Submishmash Weekly is a weekly human-curated newsletter bringing news and opportunities in publishing and other creative industries to artists, filmmakers, and writers. Does your organization want to be promoted in our newsletter and on social media? Let us know! Got high-quality writing related to publishing or digital media? Consider submitting it here. New readers can subscribe here. Thanks!
Publishing & Creative News
A tremendous culling of blurb-speak (Biblioklept).
‘We call this core dynamic the propaganda feedback loop: You cannot afford to do anything else in that media ecosystem—you lose audience if you push back with facts that do not conform to the identity’ (Boston Review).
Sarah Pape on finding words for the fire in Butte County (New York Times).
Parents might ‘need to think carefully about how a child’s values, attitudes, and beliefs will be shaped by classic stories that include outdated language and stereotypes’ (The Walrus).
A look back at khipu literacy (Aeon).
‘For 88rising, while rap will always be front and center, expansion into a plethora of adjacent industries was built into the business model’ (Rolling Stone).
Competitive book sorters clock 12,330 books in one hour of competition (Atlas Obscura).
The Whiting Foundation is accepting applications for its Literary Magazine Prizes.
For Issue 5, Cagibi seeks poetry, fiction, nonfiction, and works in translation.
Gulf Coast is hosting an open call for writing in response to the Stonewall uprising’s 50th anniversary.
Target Gallery, the contemporary exhibition space of the Torpedo Factory Art Center, invites artists proposals for solo exhibitions in the summer of 2019.
Garrard Conley will judge the Pigeon Pages Essay Contest.
Two Sisters Writing and Publishing LLC seeks theme-based writing (short stories and personal essays) for publication, contests, and anthologies.
For a special issue, Transition Magazine seeks to engage a dynamic conversation on the topic Black Women/Superheroes.
Southern Humanities Review seeks fiction, nonfiction, and poetry.
For its blog, THE REVUE, The Spectacle seeks new, intelligent, and evocative work in several categories: MINIMA, TOMFOOLERY, REVIEWS, and EPHEMERA.
daCunha is seeking fiction and creative nonfiction. Authors receive online publication, a professional audio version of their work, and more.
The Woodstock Byrdcliffe Guild offers 5-month seasonal artist residencies.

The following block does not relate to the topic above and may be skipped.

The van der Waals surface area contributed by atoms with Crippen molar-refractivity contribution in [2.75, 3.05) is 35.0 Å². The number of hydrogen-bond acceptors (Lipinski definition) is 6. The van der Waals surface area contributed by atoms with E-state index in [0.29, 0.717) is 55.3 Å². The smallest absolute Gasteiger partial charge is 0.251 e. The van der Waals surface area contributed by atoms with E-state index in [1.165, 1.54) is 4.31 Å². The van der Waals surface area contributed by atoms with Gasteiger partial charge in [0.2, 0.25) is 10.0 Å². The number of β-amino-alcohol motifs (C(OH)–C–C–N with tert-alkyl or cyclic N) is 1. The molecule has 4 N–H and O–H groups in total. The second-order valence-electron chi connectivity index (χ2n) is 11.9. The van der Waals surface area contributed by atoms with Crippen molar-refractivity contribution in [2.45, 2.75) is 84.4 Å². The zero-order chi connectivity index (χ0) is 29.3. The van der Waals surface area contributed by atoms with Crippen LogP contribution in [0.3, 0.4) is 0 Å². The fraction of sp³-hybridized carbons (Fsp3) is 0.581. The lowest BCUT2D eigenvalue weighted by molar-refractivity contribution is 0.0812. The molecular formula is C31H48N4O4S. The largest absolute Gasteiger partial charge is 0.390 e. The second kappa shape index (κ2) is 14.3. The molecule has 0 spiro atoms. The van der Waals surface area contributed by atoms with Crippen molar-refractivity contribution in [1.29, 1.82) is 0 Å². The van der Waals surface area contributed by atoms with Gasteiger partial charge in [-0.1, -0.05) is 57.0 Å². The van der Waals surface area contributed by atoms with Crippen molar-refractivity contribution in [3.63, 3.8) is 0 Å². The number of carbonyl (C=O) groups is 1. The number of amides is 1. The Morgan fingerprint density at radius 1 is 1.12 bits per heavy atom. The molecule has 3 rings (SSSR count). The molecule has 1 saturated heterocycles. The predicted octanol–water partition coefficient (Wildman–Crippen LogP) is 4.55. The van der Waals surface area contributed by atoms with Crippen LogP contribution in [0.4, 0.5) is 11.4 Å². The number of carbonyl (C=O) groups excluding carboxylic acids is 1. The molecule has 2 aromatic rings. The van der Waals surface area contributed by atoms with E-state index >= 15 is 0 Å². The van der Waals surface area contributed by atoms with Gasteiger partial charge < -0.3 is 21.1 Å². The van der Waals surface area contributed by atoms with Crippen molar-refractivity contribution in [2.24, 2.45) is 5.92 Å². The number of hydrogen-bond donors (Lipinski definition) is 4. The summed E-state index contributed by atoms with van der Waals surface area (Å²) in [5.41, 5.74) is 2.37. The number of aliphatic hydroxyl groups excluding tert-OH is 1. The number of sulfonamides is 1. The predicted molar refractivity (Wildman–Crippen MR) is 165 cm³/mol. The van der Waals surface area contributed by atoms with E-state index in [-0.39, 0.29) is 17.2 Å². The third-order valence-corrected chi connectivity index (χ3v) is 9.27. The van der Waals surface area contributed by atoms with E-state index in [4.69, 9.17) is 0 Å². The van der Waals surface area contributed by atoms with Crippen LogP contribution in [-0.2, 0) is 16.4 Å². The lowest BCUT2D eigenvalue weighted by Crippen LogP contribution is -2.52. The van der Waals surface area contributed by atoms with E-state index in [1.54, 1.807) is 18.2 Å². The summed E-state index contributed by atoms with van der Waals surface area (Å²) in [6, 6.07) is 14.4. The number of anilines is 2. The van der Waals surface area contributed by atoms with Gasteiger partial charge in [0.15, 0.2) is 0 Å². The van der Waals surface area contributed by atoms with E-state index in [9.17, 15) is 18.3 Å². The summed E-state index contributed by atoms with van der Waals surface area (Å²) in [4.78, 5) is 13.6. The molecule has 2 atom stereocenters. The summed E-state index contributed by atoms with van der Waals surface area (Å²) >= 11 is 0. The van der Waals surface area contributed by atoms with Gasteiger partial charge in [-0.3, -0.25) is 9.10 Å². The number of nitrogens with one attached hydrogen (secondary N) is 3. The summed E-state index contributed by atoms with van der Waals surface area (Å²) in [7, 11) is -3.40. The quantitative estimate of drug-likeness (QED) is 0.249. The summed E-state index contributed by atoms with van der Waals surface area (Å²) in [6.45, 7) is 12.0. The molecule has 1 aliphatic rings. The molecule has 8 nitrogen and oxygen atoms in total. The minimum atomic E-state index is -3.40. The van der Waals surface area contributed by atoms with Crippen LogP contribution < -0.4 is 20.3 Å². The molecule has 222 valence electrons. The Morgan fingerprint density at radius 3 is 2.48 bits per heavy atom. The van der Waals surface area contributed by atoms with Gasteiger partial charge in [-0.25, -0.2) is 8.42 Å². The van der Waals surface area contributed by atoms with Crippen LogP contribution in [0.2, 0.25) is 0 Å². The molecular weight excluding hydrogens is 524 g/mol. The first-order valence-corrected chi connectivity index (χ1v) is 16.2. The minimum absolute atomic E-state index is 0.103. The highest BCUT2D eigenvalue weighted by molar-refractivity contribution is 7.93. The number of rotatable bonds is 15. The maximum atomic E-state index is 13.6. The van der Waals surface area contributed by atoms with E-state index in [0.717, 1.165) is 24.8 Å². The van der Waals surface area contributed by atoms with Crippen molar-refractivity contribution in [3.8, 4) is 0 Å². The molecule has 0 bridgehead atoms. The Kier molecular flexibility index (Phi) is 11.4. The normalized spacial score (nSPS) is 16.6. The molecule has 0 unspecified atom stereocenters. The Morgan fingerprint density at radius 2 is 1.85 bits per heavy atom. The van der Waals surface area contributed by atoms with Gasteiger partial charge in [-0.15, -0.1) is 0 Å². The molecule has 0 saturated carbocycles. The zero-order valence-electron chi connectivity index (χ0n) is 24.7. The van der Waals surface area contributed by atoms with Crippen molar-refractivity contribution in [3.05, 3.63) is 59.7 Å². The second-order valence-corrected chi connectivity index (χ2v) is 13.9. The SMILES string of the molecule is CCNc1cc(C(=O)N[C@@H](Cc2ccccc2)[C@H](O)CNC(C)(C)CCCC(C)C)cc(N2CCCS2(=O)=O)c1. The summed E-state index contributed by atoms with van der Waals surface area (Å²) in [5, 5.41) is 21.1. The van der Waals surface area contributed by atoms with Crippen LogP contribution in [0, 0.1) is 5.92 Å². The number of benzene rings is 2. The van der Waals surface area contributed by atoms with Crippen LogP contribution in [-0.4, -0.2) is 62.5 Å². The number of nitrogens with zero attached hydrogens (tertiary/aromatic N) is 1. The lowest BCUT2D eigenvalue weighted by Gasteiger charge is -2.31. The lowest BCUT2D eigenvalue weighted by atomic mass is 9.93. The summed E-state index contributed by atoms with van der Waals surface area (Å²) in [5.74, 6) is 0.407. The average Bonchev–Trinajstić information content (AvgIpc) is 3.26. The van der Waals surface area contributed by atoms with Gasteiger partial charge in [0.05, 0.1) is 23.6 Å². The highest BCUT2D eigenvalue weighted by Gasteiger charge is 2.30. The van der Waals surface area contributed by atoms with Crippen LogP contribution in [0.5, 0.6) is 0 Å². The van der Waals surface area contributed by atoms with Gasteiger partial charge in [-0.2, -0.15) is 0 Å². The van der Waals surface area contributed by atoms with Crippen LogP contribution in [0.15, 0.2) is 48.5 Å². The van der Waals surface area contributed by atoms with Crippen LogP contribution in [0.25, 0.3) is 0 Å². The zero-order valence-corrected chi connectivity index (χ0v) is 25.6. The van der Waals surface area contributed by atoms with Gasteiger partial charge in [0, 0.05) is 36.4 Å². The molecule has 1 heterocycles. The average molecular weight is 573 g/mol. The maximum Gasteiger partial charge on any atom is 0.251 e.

The J. Anthony Lukas Prize Project Awards from the Columbia Journalism School recognize excellence in nonfiction that exemplifies literary grace and commitment to serious research and social concern.
Feminist Incubator Space, from Project for Empty Space, is a series of short-term residencies, happenings, conversations, performances, and public discourses focusing on the empowerment and freedom of women.
Hot Metal Bridge, a Pittsburgh literary magazine, is open for fiction, nonfiction, poetry, and visual art.
Publication and $2,000 will be awarded to the winner of the Hamlin Garland Award for the Short Story from Beloit Fiction Journal.
Burningword Literary Journal is a quarterly international publication focused on emerging and established authors of poetry, short nonfiction, short fiction, photography, and digital art.
The Willis Barnstone Translation Prize, facilitated by The Evansville Review, will award $1,000 for a translated poem.
JuxtaProse Literary Magazine seeks previously unpublished poems for its 2018 Poetry Prize. Grand prize is $1,000.
The International Women’s Media Foundation seeks a Program Assistant.
The Los Angeles Times is calling for summer interns.
Submittable seeks a full-time Product Designer.
What We’re Listening To
The Submishmash Weekly playlist is new each week.
Primed for your Thanksgiving travel, a selection of songs draped in autumnal evening. Featuring Mount Kimbie, James Blake, Loyle Carner, and more.
Be sure to follow Submittable on Spotify for more great music.
What We’re Reading
Technical Support Specialist Hannah Bolig is reading Into the Gray Zone: A Neuroscientist Explores the Border Between Life and Death, by Adrian Owen.
A neuroscientist’s exploration and passion for exploring the “gray zone” has not only educated us but has helped “find” patients that were once thought to be oblivious to the outside world, which is nothing less than awe-inspiring. This book is as heartbreaking as it is necessary.